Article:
er, in fact, than I hey arc on any
No other town can heal Clyde's
One officer said:
"I didn't see a single drunk, and
haven't been able to find anyone
else who saw one.
"If there was one in town Christ
mas weekend, he must have gone
through, awfully fast."
There were no traffic accidents.
(See Christmas Pnee 8)
Deadline Is Dec. 31
For Filing Late
State Income Tax
Only two more davs to file your
back slate income taxes.
Deputy Stale Tax Collector Fred
Walslon today reminded eligible
Haywood and Jackson County citi
zens of the rapid passage of time.
He explained that those who
voluntarily file their delinquent
returns for 1946, 1947, or 1948, he
fore the New Year's Eve deadline
will not be subject to the state
penalties assessed for --delinquent
The returns for the current year
1949, however, may he filed any
jlime up to midr.iglit March 15.
I Mr. Walston has the proper tax
return forms in his office in the
basement of the Haywood County
Alert Workers Save
Clyde Church From
Alert church workers quickly
formed an old-fashioned bucket
brigade Saturday night to save the
100-year-old Camp Ground Church
of Clyde from certain destruction
The six people were preparing
the main chapel of the old North
ern Methodist church for a Christ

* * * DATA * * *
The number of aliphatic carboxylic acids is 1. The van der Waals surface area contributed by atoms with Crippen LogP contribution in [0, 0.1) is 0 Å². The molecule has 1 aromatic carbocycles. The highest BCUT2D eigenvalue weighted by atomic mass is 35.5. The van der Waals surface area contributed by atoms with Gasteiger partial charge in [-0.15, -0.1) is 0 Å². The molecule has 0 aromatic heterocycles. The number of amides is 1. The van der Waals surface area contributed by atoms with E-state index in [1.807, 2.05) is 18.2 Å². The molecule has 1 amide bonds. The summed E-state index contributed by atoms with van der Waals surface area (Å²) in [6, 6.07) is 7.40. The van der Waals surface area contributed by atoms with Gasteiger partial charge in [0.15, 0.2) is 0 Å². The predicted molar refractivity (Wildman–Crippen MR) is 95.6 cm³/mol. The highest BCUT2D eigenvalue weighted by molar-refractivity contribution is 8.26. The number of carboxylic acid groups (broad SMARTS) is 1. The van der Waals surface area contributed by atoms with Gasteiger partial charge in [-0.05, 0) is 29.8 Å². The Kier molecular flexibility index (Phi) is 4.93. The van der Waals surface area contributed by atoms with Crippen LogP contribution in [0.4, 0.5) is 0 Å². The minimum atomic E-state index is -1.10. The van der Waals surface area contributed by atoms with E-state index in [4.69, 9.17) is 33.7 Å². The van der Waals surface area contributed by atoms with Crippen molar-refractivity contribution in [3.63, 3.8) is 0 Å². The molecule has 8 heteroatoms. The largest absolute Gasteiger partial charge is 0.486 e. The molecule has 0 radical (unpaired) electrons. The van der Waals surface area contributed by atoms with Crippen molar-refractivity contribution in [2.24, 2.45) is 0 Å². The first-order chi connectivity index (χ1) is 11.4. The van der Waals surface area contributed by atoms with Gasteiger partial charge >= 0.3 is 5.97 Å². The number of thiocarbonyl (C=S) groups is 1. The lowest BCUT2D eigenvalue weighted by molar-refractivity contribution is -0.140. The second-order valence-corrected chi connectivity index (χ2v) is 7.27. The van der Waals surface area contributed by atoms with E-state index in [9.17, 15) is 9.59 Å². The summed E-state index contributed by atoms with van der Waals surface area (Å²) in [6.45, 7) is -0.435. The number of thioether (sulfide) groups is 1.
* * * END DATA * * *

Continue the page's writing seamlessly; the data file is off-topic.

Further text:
mas program which was to be held
that night when one of them no
ticed a portion of the wall next to
the outlet of the pipe from the
stove was burning.
They organized themselves into
a bucket brigade, obtaining water
from a neighboring house.
When Clyde firemen with their
hose cart and a Canton fire depart
1950 Business Outlook
1950 IN A NUTSHELL
General Business: Off 5'r Auto Manufactures: Off 15'f
National Income: Off 5rf Build's. Construction: Off 7"r
Farm Income: Off 15' 4- Natural Gas: Up 5'r
Bituminous Coal: Up h'4 Forricn Trade: No change
Anthracite: Off 5'i Airline Pass'g'r Miles: Up 5'r
Crude Oil Products: UP 5' Military Activities
Steel Output: Off 5'r Includine Aircraft: Up 20
RETAIL TRADE $ Volume): Off 3", to 10",
which are very expensive in them
selves. 4. The Taft-Hartley Law will
continue to stand throughout 1950,
although many schemes for detour
ing this law will be devised.
5. The great drive against the
big companies will be for pensions
andor for sick and other benefits.
These will probably be helpful to
the wageworkers and may aid in
ironing out the business cycle, but
they will be paid for by consumers.
6. It is hoped that all parties
will begin to realize during 1950
that the real road to naional pro
; The Waynesville area's mer
1 chants had a Merry Christmas.
A spot check today indicated that
the Christmas sales season this
year was at least as good if not bet
1 ter than last year's.
Some merchants reported that
both sales receipts and sales vol-
unie reached last year's figures, and
passed them in some instances.
Others reported that the vol
ume of sales was as great or great
er hut that in some instances the
receipts were slightly lower.
The principal cause of this was,
in the gi ner.il opinion of the mer
chants, that people spent less
money but bought more.
Prices also were ten to 20 per
cent lower than they were during
the I94fl Christmas sales season.
The buying trends showed that
v. here a person bought a suit as a
1 gill last year, he bought a couple
of shirt s for Christmas this year,
j Both merchants and customers
showed new trends in Christmas
'selling and shopping that were ab
sent last year, store owners indi